08.	Hloa ¬ Quattrocento, 2007, akril na platnu / acrylic on canvas, 45 x 200 cm

 

 Mesta in menjave. 2.

V velikem mestu Hloi se ljudje, ki hodijo mimo po ulicah, ne poznajo. Ko se vidijo, si drug o drugem predstavljajo tisoč reči, srečanja, do katerih bi moglo priti med njimi, pogovore, presenečenja, nežnosti, ugrize. A nihče nikogar ne pozdravi, pogledi se prekrižajo za sekundo in potlej zbežijo stran, iščejo druge poglede, se ne ustavijo.

Mimo gre dekle, ki vrti sončnik naslonjen na ramo, in malo tudi okrogle boke. Mimo gre črno oblečena ženska, ki kaže vsa svoja leta, z nemirnimi očmi pod tančico in drhtečimi ustnicami. Mimo gre tetoviran orjak; mladenič z belimi lasmi; pritlikavka; dvojčici, oblečeni v škrlat. Nekaj steče med njimi, nekakšna izmenjava pogledov, kot črte, ki povezujejo eno podobo z drugo in rišejo puščice, zvezde, trikotnike, dokler niso vse kombinacije v hipu izčrpane in stopijo na prizorišče druge osebe: slepec z gepardom na verigi, kurtizana s pahljačo iz nojevih peres, efeb, ženska-kanon. Tako se med temi, ki se po naključju skupaj zatečejo pred dežjem pod stebrišče ali se gnetejo pod šotorom na bazarju ali se ustavijo, da bi na trgu poslušali godbo, odvijajo srečanja, zapeljevanja, ljubkovanja, orgije, ne da bi si izmenjali eno samo besedo, ne da bi drug drugega oplazili s prstom, skoraj ne da bi dvignili oči.

Polten drget venomer strese Hloo, najbolj brezmadežno vseh mest. Če bi moški in ženske začeli živeti svoje najbolj bežne sanje, bi vsaka prikazen postala oseba, s katero bi se začela zgodba zasledovanj, hlinjenja, nesporazumov, trčenj, zatiranja, in vrtiljak fantazij bi se ustavil.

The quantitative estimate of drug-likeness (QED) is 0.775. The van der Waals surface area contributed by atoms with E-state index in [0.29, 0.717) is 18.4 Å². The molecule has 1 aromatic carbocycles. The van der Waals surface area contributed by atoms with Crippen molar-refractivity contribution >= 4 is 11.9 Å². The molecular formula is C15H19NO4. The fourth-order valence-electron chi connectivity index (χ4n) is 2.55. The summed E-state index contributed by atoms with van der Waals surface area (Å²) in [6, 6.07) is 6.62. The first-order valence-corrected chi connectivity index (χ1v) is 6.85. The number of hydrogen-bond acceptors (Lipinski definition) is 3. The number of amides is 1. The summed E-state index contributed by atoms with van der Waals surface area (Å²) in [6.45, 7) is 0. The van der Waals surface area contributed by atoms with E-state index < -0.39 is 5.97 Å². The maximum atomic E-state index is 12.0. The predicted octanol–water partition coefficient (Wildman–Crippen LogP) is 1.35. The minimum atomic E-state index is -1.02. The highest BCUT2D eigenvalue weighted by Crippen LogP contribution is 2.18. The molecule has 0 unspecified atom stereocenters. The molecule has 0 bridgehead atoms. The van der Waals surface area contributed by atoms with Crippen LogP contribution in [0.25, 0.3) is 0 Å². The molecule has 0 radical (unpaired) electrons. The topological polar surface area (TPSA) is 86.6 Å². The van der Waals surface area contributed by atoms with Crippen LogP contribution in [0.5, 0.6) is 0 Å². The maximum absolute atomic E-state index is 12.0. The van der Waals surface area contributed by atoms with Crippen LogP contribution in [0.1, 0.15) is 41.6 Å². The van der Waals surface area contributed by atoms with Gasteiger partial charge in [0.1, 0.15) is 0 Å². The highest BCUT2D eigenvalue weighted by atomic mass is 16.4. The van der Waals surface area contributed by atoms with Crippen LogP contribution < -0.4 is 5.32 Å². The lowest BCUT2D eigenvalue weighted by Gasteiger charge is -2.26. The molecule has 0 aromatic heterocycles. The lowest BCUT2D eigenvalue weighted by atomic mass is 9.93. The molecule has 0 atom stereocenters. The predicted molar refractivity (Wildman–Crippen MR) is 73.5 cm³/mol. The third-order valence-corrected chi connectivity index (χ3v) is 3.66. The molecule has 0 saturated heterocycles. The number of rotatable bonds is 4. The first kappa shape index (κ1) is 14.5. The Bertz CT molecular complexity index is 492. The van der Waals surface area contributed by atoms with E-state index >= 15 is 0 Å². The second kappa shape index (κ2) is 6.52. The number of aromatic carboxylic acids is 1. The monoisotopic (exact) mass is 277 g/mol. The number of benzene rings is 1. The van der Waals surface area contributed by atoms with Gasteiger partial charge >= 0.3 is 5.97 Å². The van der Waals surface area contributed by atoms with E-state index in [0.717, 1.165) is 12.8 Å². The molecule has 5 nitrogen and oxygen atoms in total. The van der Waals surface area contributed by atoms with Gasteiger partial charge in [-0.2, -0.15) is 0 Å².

Italo Calvino, Nevidna mesta, Ljubljana, Mladinska knjiga, 1990 (Knjižnica Kondor), str.32.

Mali Benares, Hloa / Small Benares, Chloe, pogled na postavitev / instalation view, Galerija Equrna, Ljubljana, Slovenija / Slovenia, foto / photo: Dejan Habicht,  Petra Žen,  arhiv umetnice /  artist archive

Drading Cities 2

In Chloe, a great city, the people who move through the streets are all strangers. At each encounter, they imagine a thousand things about one another; meetings which could take place between them, conversations, surprises, caresses, bites. But no one greets ayone; eyes lock for a second, then dart away, seeking other eyes, never stopping.

A girl comes along, twirling a parasol on her shoulder, and twirling slightly also her round hips. A woman in black comes along, showing her full age, her eyes restless beneath her veil, her lips trembling. A tattoed giant comes along; a young man with whitehair; a female dwarf; two girls, twins dressed in coral. Something runs among them, an exchange of glances like lines that connect one figure with another and draw arrows, stars, triangles, until all combinations are used up in a moment, and other characters come on to the scene: a blind man with a cheetah on a leash, a courtesan with an ostrich-plume fan, an ephebe, a Fat Woman. And thus, when some people happen to find themeselves together, taking shelter from the rain under an arcade, or crowding beneath an awning of the bazaar, or stopping to listen to the band in the square, meeting, seductions, copulations, orgies are consummated among them without a word exchanged, without a finger touching anything, almost without an eye raised.

A voluptuous vibration constantly stirs Chloe, the most chaste of cities. If men and women began to live their ephemeral dreams, every phantom would become a person with whom to begin a story of pursuits, pretences, misundersatandings, clashes, oppressions, and the carousel of fantasies would stop.

 

Italo Calvino, Invisible Cities, (translated from the Italian by William Weaver), ©Picador, Pan Books, 1974.